What Is Dazzle Camouflage?

In the animal kingdom, there is a special kind of evasion mechanism where an animal relies on bright colors and patterns on its skin to camouflage its movement, using it as a visual trick to mask its true speed and movement pattern from an eager predator. Zoology experts call it "dazzle camouflage."

However, there is also a fascinating story about how mankind borrowed this idea from animals and put it to use in warfare. Historians lovingly called it "razzle dazzle." The idea was not to hide the ship in plain sight. Instead, it relied on painting complex patterns on the ship's exterior so that the enemy has a hard time figuring out its size and predicting its movement.

As outrageous as that sounds, it actually worked. It was used as recently as the first World War, wreaking havoc between 1914 and 1918. The concept made its way to the 21st century, albeit for the gas-guzzling vehicles all around us. Here's a brief idea of how dazzle camouflage has been used throughout history, and how it continues to be as effective in the modern age where cameras are all around us.

The war history of razzle-dazzle

Up until the first World War, the British Royal Navy was the undisputed champion of the seas, but that supremacy was against other ships. When the deadly German naval submarines — known as U-boats — entered the fray, all hell broke loose. The ships suddenly became easy targets against enemies that could launch destructive torpedoes. To evade them, a handful of ideas were thrown. 

Some wanted to make the ship look like a whale. A few minds pitched the idea that they should be covered by reflective mirrors. The great inventor Thomas A. Edison reportedly wanted to turn ships into a moving island. He actually got to showcase his idea on the SS Ockenfels, but it did not prove to be as popular as his other discoveries. Enter Lucien-Victor Guirand de Scévola, a French painter who pioneered the idea of painting over artillery and outposts as a measure of camouflage defense.

But it was British artist Norman Wilkinson who took the idea to the sea and camouflaged thousands of battleships. Once painted, the ships were found to be effective in warfare, and Wilkinson was handed over a whole department called the Dazzle Section of the British Navy. He was also officially recognized as the creator of the dazzle technique. There is a fascinating Discovery UK short video on the art of dazzle painting ships and how it was widely adopted by the British military and allies. There are also some photographic samples here.

How did it work?

Historians have classified the invention of dazzle camouflage as a stroke of genius. On the surface, the idea of painting cool patterns over ships and making them stand out sounds absurd, as that would make them an easy target. But in reality, the geometric patterns made out of contrasting colors, curves, and shapes not only helped mask the true size of vehicles, but also confused enemy observes about its true shape and where it was heading when observed through a periscope.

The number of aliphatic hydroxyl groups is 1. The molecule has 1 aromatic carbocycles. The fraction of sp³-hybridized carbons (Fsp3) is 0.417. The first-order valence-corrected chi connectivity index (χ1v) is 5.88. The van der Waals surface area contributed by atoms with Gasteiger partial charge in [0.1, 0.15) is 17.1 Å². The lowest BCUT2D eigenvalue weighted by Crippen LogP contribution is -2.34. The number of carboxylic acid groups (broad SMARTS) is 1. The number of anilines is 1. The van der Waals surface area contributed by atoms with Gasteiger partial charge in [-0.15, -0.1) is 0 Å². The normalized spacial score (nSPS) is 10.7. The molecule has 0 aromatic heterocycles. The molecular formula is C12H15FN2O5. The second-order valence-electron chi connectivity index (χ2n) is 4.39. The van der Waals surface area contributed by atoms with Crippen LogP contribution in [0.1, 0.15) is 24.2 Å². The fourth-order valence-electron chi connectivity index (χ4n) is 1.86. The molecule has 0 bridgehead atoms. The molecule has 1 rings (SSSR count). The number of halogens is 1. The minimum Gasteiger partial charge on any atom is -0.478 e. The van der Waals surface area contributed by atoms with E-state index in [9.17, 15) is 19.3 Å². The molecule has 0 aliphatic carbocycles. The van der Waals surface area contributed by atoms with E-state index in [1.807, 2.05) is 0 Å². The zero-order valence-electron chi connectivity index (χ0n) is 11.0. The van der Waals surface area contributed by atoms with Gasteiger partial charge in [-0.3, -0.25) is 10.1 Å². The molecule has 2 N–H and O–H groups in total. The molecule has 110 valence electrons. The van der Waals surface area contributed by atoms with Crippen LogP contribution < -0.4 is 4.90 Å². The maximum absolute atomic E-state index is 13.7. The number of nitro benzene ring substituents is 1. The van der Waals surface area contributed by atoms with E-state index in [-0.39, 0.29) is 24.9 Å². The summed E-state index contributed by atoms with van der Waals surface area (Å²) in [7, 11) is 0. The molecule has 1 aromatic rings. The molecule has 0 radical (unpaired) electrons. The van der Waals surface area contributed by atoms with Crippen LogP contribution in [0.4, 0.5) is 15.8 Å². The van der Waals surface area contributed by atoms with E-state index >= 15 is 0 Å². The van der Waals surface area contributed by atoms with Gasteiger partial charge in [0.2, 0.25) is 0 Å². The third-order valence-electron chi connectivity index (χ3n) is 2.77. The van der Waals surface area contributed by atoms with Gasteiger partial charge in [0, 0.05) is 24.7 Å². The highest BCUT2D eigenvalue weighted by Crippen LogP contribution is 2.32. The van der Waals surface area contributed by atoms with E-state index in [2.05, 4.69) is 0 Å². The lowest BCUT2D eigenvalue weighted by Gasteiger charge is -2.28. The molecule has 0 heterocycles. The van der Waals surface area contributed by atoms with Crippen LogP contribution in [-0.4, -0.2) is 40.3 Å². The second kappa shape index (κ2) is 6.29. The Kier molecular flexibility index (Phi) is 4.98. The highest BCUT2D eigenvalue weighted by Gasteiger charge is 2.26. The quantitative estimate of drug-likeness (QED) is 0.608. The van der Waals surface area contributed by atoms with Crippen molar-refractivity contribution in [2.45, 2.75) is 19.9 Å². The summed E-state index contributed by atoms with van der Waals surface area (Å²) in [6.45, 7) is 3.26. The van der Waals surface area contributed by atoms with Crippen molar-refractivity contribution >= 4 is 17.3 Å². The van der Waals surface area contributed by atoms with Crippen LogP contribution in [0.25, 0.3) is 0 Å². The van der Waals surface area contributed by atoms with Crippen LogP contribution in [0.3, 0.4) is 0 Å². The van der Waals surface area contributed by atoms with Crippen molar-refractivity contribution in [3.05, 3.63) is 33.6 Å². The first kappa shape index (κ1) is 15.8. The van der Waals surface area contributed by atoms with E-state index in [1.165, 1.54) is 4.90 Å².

A certain pattern of wavy curves would make the ship look smaller and also shifted the perceived movement into a different direction. All these tricks made it extremely difficult for an enemy to target such camouflage ships with torpedoes. Just the way a modern day sniper studies everything from wind speed to enemy movement before taking the shot, U-boat torpedoes also had to be launched after assessing the size and pace of a ship.

It was less about merely pulling the trigger and more about predicting where the enemy ship would be a minute after launching the torpedo. By camouflaging the ships, it became difficult to pinpoint the relative position of a ship a few minutes into the future. Miscalculating the target's movement by even a few degrees was enough to miss the mark, and this allowed the ships to evade the torpedoes. Dazzle camouflage can still be found on ships like the USS Freedom, but its use has drastically reduced in the modern era.

The modern avatar of dazzle camouflage

In the 21st century, dazzle camouflage has moved on from marine warfare to a less destructive domain — automobiles. Like celebrities often hide in plain sight behind weird hats and thick shades, automakers wrap test-model cars in skins that have intricate patterns to hide the true contours and lines. Headlamps and grilles are usually covered with items like vinyl, rubber, and tape.

The swirl and zigzag patterns act as visual noise to disguise the true design. Swirls, haphazard calligraphy patterns, skewed checkerboards, and harlequin design, among others, are widely employed by the likes of BMW, Range Rover, and Ford to hide their upcoming cars from eager eyes and lenses. "We like to save the big splash for when things come out looking beautiful and pretty," Chevrolet engineer Andrew Farah was quoted as saying by Autoblog.

Brands actually go to great lengths in order to ensure that their upcoming projects remain a secret. From renting racetracks under a fake name to hiring security teams that scour the entire area for hidden cameras, a lot goes into the process. According to a Forbes report, automobile spy photographers can make anywhere between $300 to $10,000 for such spy shots. While the camouflage paints don't hide everything, they at least throw off the cameras (and the naked eye) from making out the finer details and cuts of a car.